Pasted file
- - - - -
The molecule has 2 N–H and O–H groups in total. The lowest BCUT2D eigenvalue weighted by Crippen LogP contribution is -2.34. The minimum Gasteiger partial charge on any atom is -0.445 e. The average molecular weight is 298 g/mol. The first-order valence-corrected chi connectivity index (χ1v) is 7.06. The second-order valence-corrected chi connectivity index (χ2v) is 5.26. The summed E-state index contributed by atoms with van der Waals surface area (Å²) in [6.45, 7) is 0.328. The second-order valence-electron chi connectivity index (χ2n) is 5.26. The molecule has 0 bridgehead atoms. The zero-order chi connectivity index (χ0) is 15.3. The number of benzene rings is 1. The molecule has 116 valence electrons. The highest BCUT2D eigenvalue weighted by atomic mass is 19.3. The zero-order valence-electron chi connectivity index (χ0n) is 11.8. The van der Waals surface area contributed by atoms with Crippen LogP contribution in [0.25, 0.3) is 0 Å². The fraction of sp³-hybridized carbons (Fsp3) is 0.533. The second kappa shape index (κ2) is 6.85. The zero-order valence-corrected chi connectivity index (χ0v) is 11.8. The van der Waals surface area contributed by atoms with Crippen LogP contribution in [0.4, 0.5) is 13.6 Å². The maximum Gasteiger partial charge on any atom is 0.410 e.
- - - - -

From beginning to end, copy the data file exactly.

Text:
The molecule has 2 N–H and O–H groups in total. The lowest BCUT2D eigenvalue weighted by Crippen LogP contribution is -2.34. The minimum Gasteiger partial charge on any atom is -0.445 e. The average molecular weight is 298 g/mol. The first-order valence-corrected chi connectivity index (χ1v) is 7.06. The second-order valence-corrected chi connectivity index (χ2v) is 5.26. The summed E-state index contributed by atoms with van der Waals surface area (Å²) in [6.45, 7) is 0.328. The second-order valence-electron chi connectivity index (χ2n) is 5.26. The molecule has 0 bridgehead atoms. The zero-order chi connectivity index (χ0) is 15.3. The number of benzene rings is 1. The molecule has 116 valence electrons. The highest BCUT2D eigenvalue weighted by atomic mass is 19.3. The zero-order valence-electron chi connectivity index (χ0n) is 11.8. The van der Waals surface area contributed by atoms with Crippen LogP contribution in [0.25, 0.3) is 0 Å². The fraction of sp³-hybridized carbons (Fsp3) is 0.533. The second kappa shape index (κ2) is 6.85. The zero-order valence-corrected chi connectivity index (χ0v) is 11.8. The van der Waals surface area contributed by atoms with Crippen LogP contribution in [0.4, 0.5) is 13.6 Å². The maximum Gasteiger partial charge on any atom is 0.410 e.